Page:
The Southwestern Historical Quarterly, Volume 71, July 1967 - April, 1968 Page: 643
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Bexar, Natchitoches, and St. Louis with Santa Fe. To explore and
locate these roads they used Pedro Vial as their principal employee.
Vial blazed trails from Bexar to Santa Fe, from Santa Fe to Natchi-
toches, and from Santa Fe to St. Louis, the road that ironically the
Anglo-Americans later used for the conquest of New Mexico and Cal-
ifornia. To find a shorter route between Bexar and Santa Fe than
Vial had traveled, the Governor of New Mexico sent Jose Mares.
After Zebulon Pike was intercepted inside the borders of Spanish
territory, Francisco Amangual, in command of a sizable military
force, was sent from Bexar to Santa Fe for the purpose of counter-
acting American influence among the Indians.
Although the book is a significant contribution to historical knowl-
edge and no doubt will become a standard reference, Professor Loomis
unduly obscured Vial within a jungle of irrelevant information. The
first 261 pages should be telescoped into fifty to seventy. The details
of La Salle's failure to plant a colony in Texas, of the Nootka Sound
Incident, and of the interest of the people of Kentucky in a water
outlet at Spanish expense are not sufficiently pertinent to justify
inclusion. Except for the maps, the book appears to have relatively
few errors. Much Que (p. 291) is located incorrectly; it is between
Gail and Snyder. Los Adaes is east, rather than west, of the Sabine
River (p. 353) Professor Richardson's initials are R. N. (p. 357)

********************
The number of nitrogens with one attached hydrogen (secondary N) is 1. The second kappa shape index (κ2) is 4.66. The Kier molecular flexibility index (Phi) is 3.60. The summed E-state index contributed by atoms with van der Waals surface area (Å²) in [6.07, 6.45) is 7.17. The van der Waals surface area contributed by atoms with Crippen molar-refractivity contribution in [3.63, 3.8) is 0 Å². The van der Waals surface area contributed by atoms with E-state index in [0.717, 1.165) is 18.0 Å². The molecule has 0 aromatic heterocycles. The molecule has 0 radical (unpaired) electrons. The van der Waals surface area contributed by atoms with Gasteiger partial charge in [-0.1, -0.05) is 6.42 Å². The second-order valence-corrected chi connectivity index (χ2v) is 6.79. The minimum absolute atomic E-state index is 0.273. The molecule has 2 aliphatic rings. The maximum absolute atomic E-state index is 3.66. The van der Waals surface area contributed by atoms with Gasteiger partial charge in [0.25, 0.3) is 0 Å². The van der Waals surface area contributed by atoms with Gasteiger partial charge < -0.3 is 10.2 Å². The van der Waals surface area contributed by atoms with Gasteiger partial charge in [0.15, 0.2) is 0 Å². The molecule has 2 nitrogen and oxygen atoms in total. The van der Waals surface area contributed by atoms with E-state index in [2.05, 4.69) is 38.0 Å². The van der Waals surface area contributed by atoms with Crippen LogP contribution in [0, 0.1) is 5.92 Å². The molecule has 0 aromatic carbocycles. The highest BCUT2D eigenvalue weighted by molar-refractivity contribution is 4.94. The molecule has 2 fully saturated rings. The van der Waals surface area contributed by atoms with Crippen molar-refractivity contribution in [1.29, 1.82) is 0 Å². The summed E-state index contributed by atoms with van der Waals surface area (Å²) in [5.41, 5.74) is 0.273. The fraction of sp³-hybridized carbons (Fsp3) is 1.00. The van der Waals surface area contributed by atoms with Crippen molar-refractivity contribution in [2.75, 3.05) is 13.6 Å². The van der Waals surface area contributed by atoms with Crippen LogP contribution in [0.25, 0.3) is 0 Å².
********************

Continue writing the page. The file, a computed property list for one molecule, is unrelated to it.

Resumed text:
The routes shown on the maps differ significantly from those de-
scribed in the respective journals and footnotes. Vial, on his return
from San Antonio to Santa Fe, according to Loomis, went via the
Pease River to the "South Canadian River, somewhere north of
present Amarillo" (pp. 282-283). The map (p. 266) erroneously shows
that he followed the Brazos River from northwest of Abilene to
about Muleshoe and that from there he went via Portales and the
Pecos River. Mares crossed the High Plains approximately one hun-
dred miles farther north than the routes shown on the map (p. 292),
and Amangual, rather than going directly across the southern High
Plains (p. 460), went via the Canadian River.
The flaws, however, in comparison to the worthiness of the work
are minor. For the professional historian, the volume provides in
convenient form considerable information, both new and old; for
the layman with a yen for books about the Great Southwest, it
provides delightful and informative reading.
Texas Technological College
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Texas State Historical Association. The Southwestern Historical Quarterly, Volume 71, July 1967 - April, 1968, periodical, 1968; Austin, Texas. (texashistory.unt.edu/ark:/67531/metapth117145/m1/709/: accessed August 24, 2017), University of North Texas Libraries, The Portal to Texas History, texashistory.unt.edu; crediting Texas State Historical Association.